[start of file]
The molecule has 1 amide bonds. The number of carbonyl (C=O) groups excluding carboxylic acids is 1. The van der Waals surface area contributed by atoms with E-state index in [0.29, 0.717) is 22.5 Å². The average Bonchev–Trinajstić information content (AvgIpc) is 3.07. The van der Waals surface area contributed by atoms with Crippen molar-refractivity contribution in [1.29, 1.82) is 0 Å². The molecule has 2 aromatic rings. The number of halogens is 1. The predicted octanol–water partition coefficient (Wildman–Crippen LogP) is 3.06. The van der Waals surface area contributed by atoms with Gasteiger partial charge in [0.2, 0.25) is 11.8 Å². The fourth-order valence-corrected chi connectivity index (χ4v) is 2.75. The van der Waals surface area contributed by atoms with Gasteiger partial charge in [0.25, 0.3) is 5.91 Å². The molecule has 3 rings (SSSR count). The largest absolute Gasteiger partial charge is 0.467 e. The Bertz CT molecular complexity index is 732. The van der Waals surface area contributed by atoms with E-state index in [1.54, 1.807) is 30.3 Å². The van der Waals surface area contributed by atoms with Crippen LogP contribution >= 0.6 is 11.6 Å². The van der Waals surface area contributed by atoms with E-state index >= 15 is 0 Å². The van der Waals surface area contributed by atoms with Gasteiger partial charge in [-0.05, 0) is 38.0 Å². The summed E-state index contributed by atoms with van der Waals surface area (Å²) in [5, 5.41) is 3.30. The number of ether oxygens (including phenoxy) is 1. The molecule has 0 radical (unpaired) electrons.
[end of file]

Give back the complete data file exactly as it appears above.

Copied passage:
The molecule has 1 amide bonds. The number of carbonyl (C=O) groups excluding carboxylic acids is 1. The van der Waals surface area contributed by atoms with E-state index in [0.29, 0.717) is 22.5 Å². The average Bonchev–Trinajstić information content (AvgIpc) is 3.07. The van der Waals surface area contributed by atoms with Crippen molar-refractivity contribution in [1.29, 1.82) is 0 Å². The molecule has 2 aromatic rings. The number of halogens is 1. The predicted octanol–water partition coefficient (Wildman–Crippen LogP) is 3.06. The van der Waals surface area contributed by atoms with Gasteiger partial charge in [0.2, 0.25) is 11.8 Å². The fourth-order valence-corrected chi connectivity index (χ4v) is 2.75. The van der Waals surface area contributed by atoms with Gasteiger partial charge in [0.25, 0.3) is 5.91 Å². The molecule has 3 rings (SSSR count). The largest absolute Gasteiger partial charge is 0.467 e. The Bertz CT molecular complexity index is 732. The van der Waals surface area contributed by atoms with E-state index in [1.54, 1.807) is 30.3 Å². The van der Waals surface area contributed by atoms with Crippen LogP contribution >= 0.6 is 11.6 Å². The van der Waals surface area contributed by atoms with E-state index >= 15 is 0 Å². The van der Waals surface area contributed by atoms with Gasteiger partial charge in [-0.05, 0) is 38.0 Å². The summed E-state index contributed by atoms with van der Waals surface area (Å²) in [5, 5.41) is 3.30. The number of ether oxygens (including phenoxy) is 1. The molecule has 0 radical (unpaired) electrons.